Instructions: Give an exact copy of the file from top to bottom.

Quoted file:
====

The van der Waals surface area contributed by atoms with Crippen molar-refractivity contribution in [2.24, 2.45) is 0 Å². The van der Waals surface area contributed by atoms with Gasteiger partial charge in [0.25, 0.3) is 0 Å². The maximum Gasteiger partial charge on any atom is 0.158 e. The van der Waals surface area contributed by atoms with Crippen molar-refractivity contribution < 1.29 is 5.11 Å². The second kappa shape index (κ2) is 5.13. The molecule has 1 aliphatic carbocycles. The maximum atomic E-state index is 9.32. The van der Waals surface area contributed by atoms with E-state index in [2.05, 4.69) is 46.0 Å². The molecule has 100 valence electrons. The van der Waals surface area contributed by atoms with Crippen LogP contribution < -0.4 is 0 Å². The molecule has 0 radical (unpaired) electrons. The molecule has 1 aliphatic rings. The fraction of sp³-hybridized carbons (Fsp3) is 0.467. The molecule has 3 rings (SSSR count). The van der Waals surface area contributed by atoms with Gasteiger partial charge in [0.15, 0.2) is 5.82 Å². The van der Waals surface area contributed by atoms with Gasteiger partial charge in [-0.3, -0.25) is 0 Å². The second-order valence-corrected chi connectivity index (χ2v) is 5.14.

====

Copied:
The van der Waals surface area contributed by atoms with Crippen molar-refractivity contribution in [2.24, 2.45) is 0 Å². The van der Waals surface area contributed by atoms with Gasteiger partial charge in [0.25, 0.3) is 0 Å². The maximum Gasteiger partial charge on any atom is 0.158 e. The van der Waals surface area contributed by atoms with Crippen molar-refractivity contribution < 1.29 is 5.11 Å². The second kappa shape index (κ2) is 5.13. The molecule has 1 aliphatic carbocycles. The maximum atomic E-state index is 9.32. The van der Waals surface area contributed by atoms with E-state index in [2.05, 4.69) is 46.0 Å². The molecule has 100 valence electrons. The van der Waals surface area contributed by atoms with Crippen LogP contribution < -0.4 is 0 Å². The molecule has 0 radical (unpaired) electrons. The molecule has 1 aliphatic rings. The fraction of sp³-hybridized carbons (Fsp3) is 0.467. The molecule has 3 rings (SSSR count). The van der Waals surface area contributed by atoms with Gasteiger partial charge in [0.15, 0.2) is 5.82 Å². The van der Waals surface area contributed by atoms with Gasteiger partial charge in [-0.3, -0.25) is 0 Å². The second-order valence-corrected chi connectivity index (χ2v) is 5.14.